Review: A Dictionary of Mutual Understanding by Jackie Copleton
Back in Nagasaki
In 2011, in order to raise money to help the survivors of the Japanese triple disaster, Cargo Publishing brought out A Thousand Cranes, an anthology of Scottish writers, including several now making bigger waves. One of those is Jackie Copleton, whose debut novel A Dictionary of Mutual Understanding, delivers on the promise of that earlier short story.
Amaterasu Takahashi and her husband Kenzo fled to America in the aftermath of the Nagasaki atomic bombing. Elderly and widowed, she is resigned to a life with only a bottle and regrets for companionship. The arrival of a man who claims to be her dead grandson, Hideo, overturns the barricades she’s built between herself and the past. Her daughter, Yuko, along with Hideo, died on August 9th 1945. Yuko’s husband Shige never made it back from the war. This seems enough sadness and horror for one life, but further layers are about to be peeled back to reveal deeper hurts and further wrongs.
At the heart of this book lies the question all survivors of tragedy ask – why me? The answer Amaterasu is seeking in the bottle is simple – if I had done things differently, would my daughter still be alive today? The twisted roads that led Yuko to be in Urakami Cathedral, ground zero for the blast, at exactly that moment, are contained in the diaries she left behind and in the letters the man who claims to be Hideo carries from his adopted parents.
A Dictionary of Mutual Understanding is a love letter to Nagasaki. The city is something of an oddity in Japan – the open window left when the country closed its doors for hundreds of years – and Copleton’s descriptions endow it with the otherworldly quality Kazuo Ishiguro brought to the city in his early work. Yet mixed in with the sentimentality is an unblinking exploration of Nagasaki’s all too physical aspects. She takes us into the filthy underbelly of the ‘floating world’, where women are objects to be enjoyed then cast aside, and where promises last only as long as the sake.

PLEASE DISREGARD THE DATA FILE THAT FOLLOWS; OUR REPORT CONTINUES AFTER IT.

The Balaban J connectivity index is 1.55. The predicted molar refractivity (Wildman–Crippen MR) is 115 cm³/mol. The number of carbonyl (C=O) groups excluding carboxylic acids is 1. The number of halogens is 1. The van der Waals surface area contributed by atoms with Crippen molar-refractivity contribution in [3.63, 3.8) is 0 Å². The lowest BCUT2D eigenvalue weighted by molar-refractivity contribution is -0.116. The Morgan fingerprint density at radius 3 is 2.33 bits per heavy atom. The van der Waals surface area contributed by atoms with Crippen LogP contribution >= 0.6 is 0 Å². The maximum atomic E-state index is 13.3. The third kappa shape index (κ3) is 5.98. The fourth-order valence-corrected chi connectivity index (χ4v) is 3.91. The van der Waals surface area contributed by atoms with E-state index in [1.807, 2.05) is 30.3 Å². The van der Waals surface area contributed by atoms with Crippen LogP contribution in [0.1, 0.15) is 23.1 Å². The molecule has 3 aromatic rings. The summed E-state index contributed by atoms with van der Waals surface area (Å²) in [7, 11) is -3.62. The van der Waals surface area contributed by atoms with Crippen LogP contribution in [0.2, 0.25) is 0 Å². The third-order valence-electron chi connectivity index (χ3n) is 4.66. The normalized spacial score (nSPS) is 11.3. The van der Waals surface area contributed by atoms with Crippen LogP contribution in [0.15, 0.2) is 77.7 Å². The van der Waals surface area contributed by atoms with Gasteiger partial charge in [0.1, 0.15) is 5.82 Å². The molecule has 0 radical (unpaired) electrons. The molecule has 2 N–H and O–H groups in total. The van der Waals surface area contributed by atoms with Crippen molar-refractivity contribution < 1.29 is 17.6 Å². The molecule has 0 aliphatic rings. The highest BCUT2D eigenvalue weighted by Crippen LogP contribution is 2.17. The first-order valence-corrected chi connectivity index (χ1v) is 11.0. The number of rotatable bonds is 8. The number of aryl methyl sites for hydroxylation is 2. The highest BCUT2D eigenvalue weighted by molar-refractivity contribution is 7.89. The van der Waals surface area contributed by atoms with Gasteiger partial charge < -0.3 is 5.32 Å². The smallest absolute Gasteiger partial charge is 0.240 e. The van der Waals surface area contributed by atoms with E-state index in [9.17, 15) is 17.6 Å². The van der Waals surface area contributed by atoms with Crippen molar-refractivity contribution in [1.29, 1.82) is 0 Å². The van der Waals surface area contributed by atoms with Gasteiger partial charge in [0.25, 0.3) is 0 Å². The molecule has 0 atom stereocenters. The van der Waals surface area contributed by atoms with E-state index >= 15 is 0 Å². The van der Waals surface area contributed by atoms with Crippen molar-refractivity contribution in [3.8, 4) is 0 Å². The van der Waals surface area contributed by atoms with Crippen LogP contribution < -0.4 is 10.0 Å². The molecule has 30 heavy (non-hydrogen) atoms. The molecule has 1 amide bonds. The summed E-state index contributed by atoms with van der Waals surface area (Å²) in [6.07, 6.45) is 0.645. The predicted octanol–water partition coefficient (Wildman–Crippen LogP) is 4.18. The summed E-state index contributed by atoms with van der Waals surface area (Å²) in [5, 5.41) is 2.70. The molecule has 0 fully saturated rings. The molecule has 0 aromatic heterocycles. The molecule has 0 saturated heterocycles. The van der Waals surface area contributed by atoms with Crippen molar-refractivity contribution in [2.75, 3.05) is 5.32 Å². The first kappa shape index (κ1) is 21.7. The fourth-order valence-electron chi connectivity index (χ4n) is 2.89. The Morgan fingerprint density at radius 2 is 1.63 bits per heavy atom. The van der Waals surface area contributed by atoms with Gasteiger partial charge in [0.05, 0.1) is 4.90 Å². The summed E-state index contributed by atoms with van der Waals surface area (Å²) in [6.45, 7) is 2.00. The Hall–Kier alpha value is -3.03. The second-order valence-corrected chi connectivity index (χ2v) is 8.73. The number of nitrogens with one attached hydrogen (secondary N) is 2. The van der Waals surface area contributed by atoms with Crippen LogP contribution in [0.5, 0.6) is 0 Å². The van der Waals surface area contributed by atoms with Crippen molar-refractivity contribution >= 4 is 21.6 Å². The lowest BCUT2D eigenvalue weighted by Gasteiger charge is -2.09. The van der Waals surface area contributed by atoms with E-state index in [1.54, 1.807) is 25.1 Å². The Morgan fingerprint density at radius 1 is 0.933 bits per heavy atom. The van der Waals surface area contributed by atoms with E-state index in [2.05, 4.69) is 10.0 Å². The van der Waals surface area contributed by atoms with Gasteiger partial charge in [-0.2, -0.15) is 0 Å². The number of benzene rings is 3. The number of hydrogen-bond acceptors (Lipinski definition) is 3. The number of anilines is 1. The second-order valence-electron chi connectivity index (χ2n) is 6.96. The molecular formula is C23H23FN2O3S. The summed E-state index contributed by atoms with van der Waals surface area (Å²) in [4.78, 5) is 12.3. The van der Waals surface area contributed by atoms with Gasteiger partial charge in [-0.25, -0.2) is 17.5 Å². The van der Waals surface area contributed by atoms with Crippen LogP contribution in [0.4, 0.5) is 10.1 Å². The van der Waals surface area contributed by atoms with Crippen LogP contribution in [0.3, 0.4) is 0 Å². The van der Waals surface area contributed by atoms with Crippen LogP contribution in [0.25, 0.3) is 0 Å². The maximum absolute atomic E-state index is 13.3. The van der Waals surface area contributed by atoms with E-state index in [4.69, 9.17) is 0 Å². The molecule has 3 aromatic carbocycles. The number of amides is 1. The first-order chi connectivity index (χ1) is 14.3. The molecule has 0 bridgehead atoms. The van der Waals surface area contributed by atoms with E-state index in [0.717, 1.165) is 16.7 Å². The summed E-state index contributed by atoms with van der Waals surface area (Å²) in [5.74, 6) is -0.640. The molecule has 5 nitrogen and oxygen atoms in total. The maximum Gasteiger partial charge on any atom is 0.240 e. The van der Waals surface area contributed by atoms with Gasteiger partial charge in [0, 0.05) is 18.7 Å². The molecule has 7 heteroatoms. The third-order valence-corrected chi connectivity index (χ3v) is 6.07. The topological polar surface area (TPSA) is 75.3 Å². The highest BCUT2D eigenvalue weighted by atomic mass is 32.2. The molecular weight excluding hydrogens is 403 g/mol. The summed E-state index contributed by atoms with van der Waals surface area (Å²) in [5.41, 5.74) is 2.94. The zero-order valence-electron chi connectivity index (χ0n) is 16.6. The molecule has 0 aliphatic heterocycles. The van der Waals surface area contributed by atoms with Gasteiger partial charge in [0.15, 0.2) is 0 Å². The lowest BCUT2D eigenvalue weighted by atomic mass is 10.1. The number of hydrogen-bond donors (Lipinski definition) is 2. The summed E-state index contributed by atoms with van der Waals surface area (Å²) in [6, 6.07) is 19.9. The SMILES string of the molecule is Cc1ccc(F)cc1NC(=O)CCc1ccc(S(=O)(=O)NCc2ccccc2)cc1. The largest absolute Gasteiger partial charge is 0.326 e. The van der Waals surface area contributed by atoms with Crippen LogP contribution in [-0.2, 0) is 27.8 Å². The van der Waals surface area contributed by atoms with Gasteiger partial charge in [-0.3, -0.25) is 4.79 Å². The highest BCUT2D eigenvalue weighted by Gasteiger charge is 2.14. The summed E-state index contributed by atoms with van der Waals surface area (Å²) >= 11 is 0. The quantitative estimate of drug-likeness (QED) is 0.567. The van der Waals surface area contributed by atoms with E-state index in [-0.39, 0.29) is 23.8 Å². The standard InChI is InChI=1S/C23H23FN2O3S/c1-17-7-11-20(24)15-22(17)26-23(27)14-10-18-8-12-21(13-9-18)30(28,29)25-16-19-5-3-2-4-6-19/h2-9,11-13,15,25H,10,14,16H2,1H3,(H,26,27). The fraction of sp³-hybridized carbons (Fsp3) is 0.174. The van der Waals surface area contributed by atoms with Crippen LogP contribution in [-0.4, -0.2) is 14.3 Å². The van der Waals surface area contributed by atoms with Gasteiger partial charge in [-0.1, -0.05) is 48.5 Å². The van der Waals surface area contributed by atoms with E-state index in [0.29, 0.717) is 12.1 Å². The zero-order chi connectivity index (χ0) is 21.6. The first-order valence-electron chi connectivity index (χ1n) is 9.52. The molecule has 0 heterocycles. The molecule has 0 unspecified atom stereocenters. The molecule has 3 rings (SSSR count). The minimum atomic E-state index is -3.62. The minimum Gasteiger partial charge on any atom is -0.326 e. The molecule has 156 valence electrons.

The book takes its title from the snippets of An English Dictionary of Japanese Culture which start each chapter. It’s a clever device that allows Copleton to clarify aspects of Japanese culture readers may be unfamiliar with, but they also act as threads for Amaterasu, breadcrumbs trailing back to a world destroyed by ‘pikadon’ – the onomatopoeic equivalent of ‘flash-bang’.
The details are vivid and vital. There is so much heartbreak in this book, so much anger and regret, that Copleton lets events speak for themselves, allowing her prose to dwell on the sensual realities. From children torturing insects moments before the blast to the prostitutes flashing their red under-kimonos, the novel is alive with vibrant, well-observed moments.
The bombing was a terrible end for millions, but countless others had to live on in the rubble and rebuild. Why me? What if? The past can disconnect us from the future. A Dictionary of Mutual Understanding is about letting go of those questions and finding peace in the absence of answers.
The Dictionary of Mutual Understanding by Jackie Copleton
Hutchinson, RRP £12.99, 304pp